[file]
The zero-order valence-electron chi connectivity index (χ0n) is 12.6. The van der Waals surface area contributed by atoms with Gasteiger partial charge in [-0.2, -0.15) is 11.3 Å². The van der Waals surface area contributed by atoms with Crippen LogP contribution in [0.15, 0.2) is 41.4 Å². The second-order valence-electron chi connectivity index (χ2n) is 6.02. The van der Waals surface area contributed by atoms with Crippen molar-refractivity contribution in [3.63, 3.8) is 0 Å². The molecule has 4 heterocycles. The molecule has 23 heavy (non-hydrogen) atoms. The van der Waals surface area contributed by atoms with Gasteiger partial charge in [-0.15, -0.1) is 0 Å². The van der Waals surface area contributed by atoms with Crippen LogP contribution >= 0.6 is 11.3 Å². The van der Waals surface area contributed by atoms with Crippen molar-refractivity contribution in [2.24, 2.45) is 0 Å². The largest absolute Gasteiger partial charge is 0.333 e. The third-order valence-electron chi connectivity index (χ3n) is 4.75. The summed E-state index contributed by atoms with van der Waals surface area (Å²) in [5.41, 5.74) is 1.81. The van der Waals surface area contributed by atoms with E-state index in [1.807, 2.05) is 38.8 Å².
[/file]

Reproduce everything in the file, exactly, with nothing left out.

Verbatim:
The zero-order valence-electron chi connectivity index (χ0n) is 12.6. The van der Waals surface area contributed by atoms with Gasteiger partial charge in [-0.2, -0.15) is 11.3 Å². The van der Waals surface area contributed by atoms with Crippen LogP contribution in [0.15, 0.2) is 41.4 Å². The second-order valence-electron chi connectivity index (χ2n) is 6.02. The van der Waals surface area contributed by atoms with Crippen molar-refractivity contribution in [3.63, 3.8) is 0 Å². The molecule has 4 heterocycles. The molecule has 23 heavy (non-hydrogen) atoms. The van der Waals surface area contributed by atoms with Gasteiger partial charge in [-0.15, -0.1) is 0 Å². The van der Waals surface area contributed by atoms with Crippen LogP contribution >= 0.6 is 11.3 Å². The van der Waals surface area contributed by atoms with Crippen molar-refractivity contribution in [2.24, 2.45) is 0 Å². The largest absolute Gasteiger partial charge is 0.333 e. The third-order valence-electron chi connectivity index (χ3n) is 4.75. The summed E-state index contributed by atoms with van der Waals surface area (Å²) in [5.41, 5.74) is 1.81. The van der Waals surface area contributed by atoms with E-state index in [1.807, 2.05) is 38.8 Å².